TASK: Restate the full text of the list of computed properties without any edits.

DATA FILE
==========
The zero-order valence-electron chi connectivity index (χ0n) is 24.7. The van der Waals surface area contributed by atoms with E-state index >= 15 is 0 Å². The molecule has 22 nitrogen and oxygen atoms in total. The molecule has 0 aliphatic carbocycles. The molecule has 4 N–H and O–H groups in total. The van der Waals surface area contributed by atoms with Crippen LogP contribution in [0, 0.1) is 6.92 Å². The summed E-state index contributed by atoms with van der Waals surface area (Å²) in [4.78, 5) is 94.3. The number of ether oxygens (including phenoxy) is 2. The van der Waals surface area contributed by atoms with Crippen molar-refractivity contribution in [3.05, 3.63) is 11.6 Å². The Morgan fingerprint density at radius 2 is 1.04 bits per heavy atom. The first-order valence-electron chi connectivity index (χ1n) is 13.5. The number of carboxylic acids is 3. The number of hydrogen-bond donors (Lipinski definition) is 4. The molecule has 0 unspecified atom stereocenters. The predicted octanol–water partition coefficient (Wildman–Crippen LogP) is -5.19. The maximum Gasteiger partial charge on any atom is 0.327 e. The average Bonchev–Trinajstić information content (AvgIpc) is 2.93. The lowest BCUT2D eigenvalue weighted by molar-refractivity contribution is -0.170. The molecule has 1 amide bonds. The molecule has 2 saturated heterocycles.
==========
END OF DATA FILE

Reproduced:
The zero-order valence-electron chi connectivity index (χ0n) is 24.7. The van der Waals surface area contributed by atoms with E-state index >= 15 is 0 Å². The molecule has 22 nitrogen and oxygen atoms in total. The molecule has 0 aliphatic carbocycles. The molecule has 4 N–H and O–H groups in total. The van der Waals surface area contributed by atoms with Crippen LogP contribution in [0, 0.1) is 6.92 Å². The summed E-state index contributed by atoms with van der Waals surface area (Å²) in [4.78, 5) is 94.3. The number of ether oxygens (including phenoxy) is 2. The van der Waals surface area contributed by atoms with Crippen molar-refractivity contribution in [3.05, 3.63) is 11.6 Å². The Morgan fingerprint density at radius 2 is 1.04 bits per heavy atom. The first-order valence-electron chi connectivity index (χ1n) is 13.5. The number of carboxylic acids is 3. The number of hydrogen-bond donors (Lipinski definition) is 4. The molecule has 0 unspecified atom stereocenters. The predicted octanol–water partition coefficient (Wildman–Crippen LogP) is -5.19. The maximum Gasteiger partial charge on any atom is 0.327 e. The average Bonchev–Trinajstić information content (AvgIpc) is 2.93. The lowest BCUT2D eigenvalue weighted by molar-refractivity contribution is -0.170. The molecule has 1 amide bonds. The molecule has 2 saturated heterocycles.